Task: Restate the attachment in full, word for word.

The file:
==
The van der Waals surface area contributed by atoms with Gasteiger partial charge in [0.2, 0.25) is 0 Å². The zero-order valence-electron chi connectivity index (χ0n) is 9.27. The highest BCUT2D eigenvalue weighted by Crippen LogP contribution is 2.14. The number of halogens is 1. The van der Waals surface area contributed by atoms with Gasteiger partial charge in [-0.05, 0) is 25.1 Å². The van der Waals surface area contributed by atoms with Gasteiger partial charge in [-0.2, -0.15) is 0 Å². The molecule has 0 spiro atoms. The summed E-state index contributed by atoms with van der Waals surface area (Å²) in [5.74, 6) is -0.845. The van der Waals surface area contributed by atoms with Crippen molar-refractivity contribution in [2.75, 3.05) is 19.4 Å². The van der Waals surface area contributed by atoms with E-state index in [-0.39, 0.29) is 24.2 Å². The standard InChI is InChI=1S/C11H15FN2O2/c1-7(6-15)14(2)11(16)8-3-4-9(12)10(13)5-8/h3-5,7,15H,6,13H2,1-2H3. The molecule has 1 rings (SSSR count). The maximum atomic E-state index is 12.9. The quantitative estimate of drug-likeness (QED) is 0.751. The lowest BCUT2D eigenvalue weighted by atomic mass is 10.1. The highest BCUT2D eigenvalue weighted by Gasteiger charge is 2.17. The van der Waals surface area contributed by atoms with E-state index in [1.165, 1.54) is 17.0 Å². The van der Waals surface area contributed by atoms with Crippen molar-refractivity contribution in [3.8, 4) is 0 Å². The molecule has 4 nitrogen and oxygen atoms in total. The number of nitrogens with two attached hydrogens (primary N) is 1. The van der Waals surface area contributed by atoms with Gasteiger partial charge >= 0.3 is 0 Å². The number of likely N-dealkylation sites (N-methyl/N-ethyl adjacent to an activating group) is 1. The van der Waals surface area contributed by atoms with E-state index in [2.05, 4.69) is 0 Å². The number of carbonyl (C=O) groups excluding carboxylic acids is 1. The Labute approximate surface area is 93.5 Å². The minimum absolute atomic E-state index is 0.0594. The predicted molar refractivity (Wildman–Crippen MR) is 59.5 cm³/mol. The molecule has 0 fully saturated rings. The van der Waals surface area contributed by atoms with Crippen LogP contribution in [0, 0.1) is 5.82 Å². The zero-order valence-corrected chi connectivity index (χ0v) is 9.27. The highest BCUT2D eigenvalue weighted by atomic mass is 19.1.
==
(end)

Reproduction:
The van der Waals surface area contributed by atoms with Gasteiger partial charge in [0.2, 0.25) is 0 Å². The zero-order valence-electron chi connectivity index (χ0n) is 9.27. The highest BCUT2D eigenvalue weighted by Crippen LogP contribution is 2.14. The number of halogens is 1. The van der Waals surface area contributed by atoms with Gasteiger partial charge in [-0.05, 0) is 25.1 Å². The van der Waals surface area contributed by atoms with Gasteiger partial charge in [-0.2, -0.15) is 0 Å². The molecule has 0 spiro atoms. The summed E-state index contributed by atoms with van der Waals surface area (Å²) in [5.74, 6) is -0.845. The van der Waals surface area contributed by atoms with Crippen molar-refractivity contribution in [2.75, 3.05) is 19.4 Å². The van der Waals surface area contributed by atoms with E-state index in [-0.39, 0.29) is 24.2 Å². The standard InChI is InChI=1S/C11H15FN2O2/c1-7(6-15)14(2)11(16)8-3-4-9(12)10(13)5-8/h3-5,7,15H,6,13H2,1-2H3. The molecule has 1 rings (SSSR count). The maximum atomic E-state index is 12.9. The quantitative estimate of drug-likeness (QED) is 0.751. The lowest BCUT2D eigenvalue weighted by atomic mass is 10.1. The highest BCUT2D eigenvalue weighted by Gasteiger charge is 2.17. The van der Waals surface area contributed by atoms with E-state index in [1.165, 1.54) is 17.0 Å². The van der Waals surface area contributed by atoms with Crippen molar-refractivity contribution in [3.8, 4) is 0 Å². The molecule has 4 nitrogen and oxygen atoms in total. The number of nitrogens with two attached hydrogens (primary N) is 1. The van der Waals surface area contributed by atoms with Gasteiger partial charge >= 0.3 is 0 Å². The number of likely N-dealkylation sites (N-methyl/N-ethyl adjacent to an activating group) is 1. The van der Waals surface area contributed by atoms with E-state index in [2.05, 4.69) is 0 Å². The number of carbonyl (C=O) groups excluding carboxylic acids is 1. The Labute approximate surface area is 93.5 Å². The minimum absolute atomic E-state index is 0.0594. The predicted molar refractivity (Wildman–Crippen MR) is 59.5 cm³/mol. The molecule has 0 fully saturated rings. The van der Waals surface area contributed by atoms with Crippen LogP contribution in [0, 0.1) is 5.82 Å². The zero-order valence-corrected chi connectivity index (χ0v) is 9.27. The highest BCUT2D eigenvalue weighted by atomic mass is 19.1.